“Is that to your liking, Your Highness?” Tanya set the brush down on the dresser.
Elara, Queen Presumptive of the elves of Greenwood, reviewed her reflection in the mirror. Her thin face with its weak jaws stared back out at her.
Elves in the court, as Elara had heard when they thought she was not listening, thought her much too stout to be attractive. The orcs who had raised her had thought her too thin, feeble-looking as they had termed it. Only her adoptive parents and Buck Tooth, dear, sweet Buck Tooth, had looked beyond her whispy appearance to find… Elara did not know what they found, only that they had loved her just as she had loved them.
The sight of Tanya’s reflection in the mirror broke into Elara’s thoughts. She nodded.
“That will be all, Tanya. Thank you.”
“Very well, Your Highness. I will–”
A tapping at the door interrupted Tanya. She left Elara’s side and cracked opened the door.
“May I speak with the queen?” Witharin’s voice came from behind the door.
“My apologies, Lord, but the queen has prepared for bed and–”
“Let him enter, Tanya. It is as well to hear what he has to say now as later, for I am sure I will hear it.”
Tanya stood back, pulling the door open with her. Witharin stepped into the room and bowed.
Elara nodded in return. “How may I help you, Lord Magician? You may leave us, Tanya.”
“As you wish, Your Highness?” Tanya bowed and retreated to the back rooms of the suite.
Witharin waited until the door had closed behind Tanya before speaking. “I am troubled by your actions at the reception, Highness.”
Elara sighed. “Did Odarin send you?”
“Odarin and I differ in many things, this not the least. No, Highness, he did not send me. But it is because he came that I am here.”
Elara leaned back in her seat. She studied Witharin for a moment. She often thought that Witharin understood her all too well. To the elves, she was an adolescent, little more than a child. Witharin alone seemed to grasp that she had grown swiftly among the orcs, that she was an adult who had tended a fire of her own and a husband to share it.
Buck Tooth, his body full of elvish arrows, the sword she had forged still in his cold hand.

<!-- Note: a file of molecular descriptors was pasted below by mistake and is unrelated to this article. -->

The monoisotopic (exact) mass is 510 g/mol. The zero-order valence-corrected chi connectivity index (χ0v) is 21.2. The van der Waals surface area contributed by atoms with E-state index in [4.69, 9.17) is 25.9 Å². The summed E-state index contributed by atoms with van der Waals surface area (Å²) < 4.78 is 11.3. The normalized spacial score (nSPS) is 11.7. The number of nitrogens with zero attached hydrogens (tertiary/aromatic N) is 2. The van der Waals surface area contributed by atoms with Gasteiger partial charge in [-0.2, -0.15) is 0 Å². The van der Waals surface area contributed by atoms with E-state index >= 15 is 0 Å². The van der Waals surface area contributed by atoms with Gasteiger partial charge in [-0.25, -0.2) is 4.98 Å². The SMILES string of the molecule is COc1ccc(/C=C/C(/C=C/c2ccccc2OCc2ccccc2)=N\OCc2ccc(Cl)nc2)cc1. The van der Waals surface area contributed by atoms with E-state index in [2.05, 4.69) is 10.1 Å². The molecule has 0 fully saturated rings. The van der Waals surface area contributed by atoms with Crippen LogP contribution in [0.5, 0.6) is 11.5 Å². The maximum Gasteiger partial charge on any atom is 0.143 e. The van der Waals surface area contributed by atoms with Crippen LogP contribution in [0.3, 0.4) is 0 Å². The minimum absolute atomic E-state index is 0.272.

She blinked the vision away.
“Not at his bidding, yet he is why you came? You bring me riddles?”
Witharin inclined his head. “Odarin would have you wedded to Prince Farian. An alliance would bring much wealth.”
Elara shrugged. “An alliance with any of the suitors would bring much wealth.”
“This is true, but I believe he hopes that the Prince will inherit Lariendel. The issue of your union would then rule both.”
Elara leaned forward, an idea teasing at the corners of her mind. “Is Farian likely to inherit?”
Witharin shrugged. “Normally, I would say no. His father is old, nearing his fifth century and not likely to live much longer. Farian’s elder brother, Seledan, already has three sons. If Seladan outlives his father even a single day, then the line passes to his issue.”
“So why, then, Odarin’s hopes.” Elara drew in a sharp breath, as though a thought had just occurred to her. “Are you suggesting he is planning an assassination?”
Witharin raised both hands as though to ward off the thought. “Elm, Oak, and Ash, no. I simply believe he knows, or thinks he knows, something that makes Farian’s ascent likely.”
Elara tried to keep her thoughts from showing on her face as she considered Witharin’s words. An assassination plotted against the heir of an elvish kingdom by the regent of another elvish kingdom could easily lead to war. Elf warring against elf. The plot need not be true. Rumor, if sufficient evidence could be created, would suffice. She held back a smile. It would be a start.
“And how does my actions at the reception enter into this?”
Elara turned up an open hand. “You said that my actions troubled you.”
Witharin nodded. “Quite so. The law states that no one may compel the monarch in who they choose as consort. There is a long history as to why that is the case.”
“Please.” Elara held up both hands. “No.”
“Very well. Suffice it to say that while the council can insist that you do choose a consort, the choice of who is yours and yours alone.”
“I still do not understand what this has to do with my actions at the reception.”
Witharin sighed. “It was obvious to all that you were indifferent to the elves presented to you. Odarin might use this indifference to push you in the direction of his favored choice. I would caution you not to be unduly influenced by him.”
Elara stared at Witharin, stunned. “You came here…this late…delaying my rest…to caution me not to let Odarin decide for me who I should wed. Have you, perhaps, taken too much wine?”
“You take this too lightly, Highness. This is an important matter. Odarin has his own ambitions. If he lets Farian know that his influence won him the role of consort, then, that will stand in his favor.”
“And you, Witharin? What reasons have you to keep Farian from a seat at my side? What are your ambitions?”
“My ambition is simply to avoid disaster,” Witharin said. “Your life has not become what you wished.”
Elara laughed. “Not what I wished? That’s like saying the sun is a little like a candle, the sea, like a teacup.”
Witharin sighed and nodded. “I had hoped by revealing the machinations of another you might come to understand that not all who surround your are enemies.”
Elara stood and leaned close to Witharin. “And you? Are you my enemy?”
“I am not.”
Elara leaned closer. “But I am yours.”
Witharin stepped back. “Perhaps. But you, nevertheless, are my queen.”
Witharin bowed, turned and left the room without waiting for, or even requesting, dismissal.
Elara cursed herself for revealing too much as she closed the door.
Witharin might not think himself her enemy, but that did not make him less dangerous. It made him more so.